Celtic tattoos obviously have something to do with the Celts, but who were they? The Celts were an Indo-European people now represented chiefly by the Irish, Gaels, Welsh, and Bretons. We’ll call that the British Isles. For such a tiny area, there’s a lot of diversity and history in the British Isles. Just the geography alone includes England, Ireland, Scotland and Wales, to say nothing of Scotland’s coastal Hebrides, Orkney and Shetland islands. When you hear people mention Celtic tattoos, they generally are referring to the pre-historic designs used either in the decorative arts or by warriors.
If you battled amongst the Celtics it was seen has one of the highest honors that could be bestowed on a warrior. When they went to battle they often did so bare-chested and even at times naked. These sort of tactics proved to be even more intimidating to their enemies. They didn’t know how to react to men who would wear so little on the battlefield. Along with their fashion sense Celtics also did their hair in bright colors that they got from flower pastes, they would fashion their hair in bright Mohawks for battle.
Celtic Tattoo and the Warrior
Celtic tattoos based on art give you an incredibly rich treasure trove for resourcing designs. Because these designs are fairly primitive, they tend to have less detail than a modern cartoon drawing or anime cell would have, for example. This means they can look good even in the hands of a less experienced tattooist. The repetitive nature of the designs also means that they look good on small body parts such as the wrist or ankle.
Take for example the pure knot, which symbolized there was no beginning or end in life. It has often been said to be the crossing of the spiritual and physical worlds; representing eternal life, restitution and the complexity of nature itself.
Swirls, trinities and circles are believed to symbolize nature, motion, time and the wind. While the popular cross and circle stood for the unity of four directions under the sun.
For the interwoven lines and patterns inspiration is drawn from The Irish Book Of Kells. Ornamental lines and interlocking knots aside, animals even mythological ones such as dragons served a purpose. They could act as a symbol of powerful force, protection or exemplary courage. Not to mention family crests and trees of life were incorporated into the designs too.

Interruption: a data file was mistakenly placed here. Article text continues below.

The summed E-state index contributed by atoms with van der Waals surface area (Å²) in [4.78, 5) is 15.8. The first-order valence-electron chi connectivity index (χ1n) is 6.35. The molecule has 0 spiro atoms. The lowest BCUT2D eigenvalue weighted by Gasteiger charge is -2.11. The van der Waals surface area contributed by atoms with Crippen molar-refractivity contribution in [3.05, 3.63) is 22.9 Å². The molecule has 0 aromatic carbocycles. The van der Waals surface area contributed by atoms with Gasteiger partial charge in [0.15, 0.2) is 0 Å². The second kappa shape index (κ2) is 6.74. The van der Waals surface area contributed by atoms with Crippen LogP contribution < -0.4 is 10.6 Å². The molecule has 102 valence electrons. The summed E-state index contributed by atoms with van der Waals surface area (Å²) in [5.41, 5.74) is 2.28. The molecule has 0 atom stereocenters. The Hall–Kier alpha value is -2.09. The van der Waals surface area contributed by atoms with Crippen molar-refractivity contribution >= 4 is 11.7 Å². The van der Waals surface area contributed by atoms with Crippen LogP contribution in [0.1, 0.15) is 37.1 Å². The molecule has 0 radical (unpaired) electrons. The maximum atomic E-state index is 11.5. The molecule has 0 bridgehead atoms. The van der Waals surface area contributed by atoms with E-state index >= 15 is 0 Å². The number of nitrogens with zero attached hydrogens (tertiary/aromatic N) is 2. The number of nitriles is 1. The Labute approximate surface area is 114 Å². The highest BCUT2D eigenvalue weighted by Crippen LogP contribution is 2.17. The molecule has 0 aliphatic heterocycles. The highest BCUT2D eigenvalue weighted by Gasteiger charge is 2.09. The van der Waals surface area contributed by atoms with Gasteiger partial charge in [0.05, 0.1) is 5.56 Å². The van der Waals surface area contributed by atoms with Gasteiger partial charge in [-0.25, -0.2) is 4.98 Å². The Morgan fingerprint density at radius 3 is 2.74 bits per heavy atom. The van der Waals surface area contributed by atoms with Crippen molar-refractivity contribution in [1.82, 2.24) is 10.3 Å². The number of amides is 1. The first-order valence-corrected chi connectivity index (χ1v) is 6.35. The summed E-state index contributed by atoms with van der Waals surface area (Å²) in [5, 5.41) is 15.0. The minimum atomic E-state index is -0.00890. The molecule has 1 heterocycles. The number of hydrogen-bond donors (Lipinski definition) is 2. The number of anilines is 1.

The Celts’ culture has given us the English language, which you are reading right now, along with many of the fairy tales, legends, games, songs, holidays, protestant religion, and literature that are a pervasive part of American culture.
The primitive and archaic feeling as well as the symbolism behind Celtic tattoos makes these designs very attractive. Especially if you live in a large city, surrounded by technology, machines and fiberglass, this connection to our ancient brothers and sisters reminds us that there are other ways to live, and different ways of being than what is considered the modern standard of living.
From a design point of view, a Celtic tattoo gives you a classic, understated look, while sending a subconscious message of association with the “rulers of the known world.” You have probably figured out by now that you really don’t need to be from the UK to warrant wearing a Celtic tattoo. If you’re from the United States, it’s pretty common to have a family member who is English, Irish, Scottish or Welsh, even if you don’t look even faintly white.
Ok, so those are lots of the reasons that folks are getting Celtic tattoos like they are going out of style. Now, what’s your tattoo going to look like? There are a lot to choose from, that’s for sure. First of all, spirals. Some of the oldest Britons were called Picts. They wore bluish tattoos or war-paint into battle. We’re lucky enough to have stone carvings from the period, which show varied symbols including the sacred spirals, the wheel of Taranis (their version of Thor), and the tree of destiny.
Celtic tattoos in knotwork have to rank right up at the top among the currently popular Celtic tattoos. These designs actually come from illuminated manuscripts from the middle ages or even before that. Illuminated manuscripts are books that were written and illustrated completely by hand, before the printing press! When you think of someone, usually a monk, spending a lifetime developing these designs, it seems kind of incredible that someone could create this without Google image search or Photoshop. The knotwork you find in Celtic tattoos usually went around the edge of the page, and it is almost always seen in band tattoo designs. It can be as simple or as intricate as you desire.
Celtic tattoo designs, the two main ideas of which are the spirals and the knotwork, can be transformed into a myriad of beautiful new designs. Some of the things that can be combined with the spiral and knots are the Claddagh, the triangle, animals such as wild boar, bear, griffin or stag, the sun and moon as parts of the ancient spirituality of the Celts, or perhaps certain heraldic devices.
Celtic tattoo designs might fit you perfectly, but whether they do or not, I hope reading this has given you some ideas about their historic meaning. The Celts’ influences are everywhere, so much so that they’re a seamless part of the western world most of the time, making a Celtic tattoo a harmonious and subtle choice for your new ink.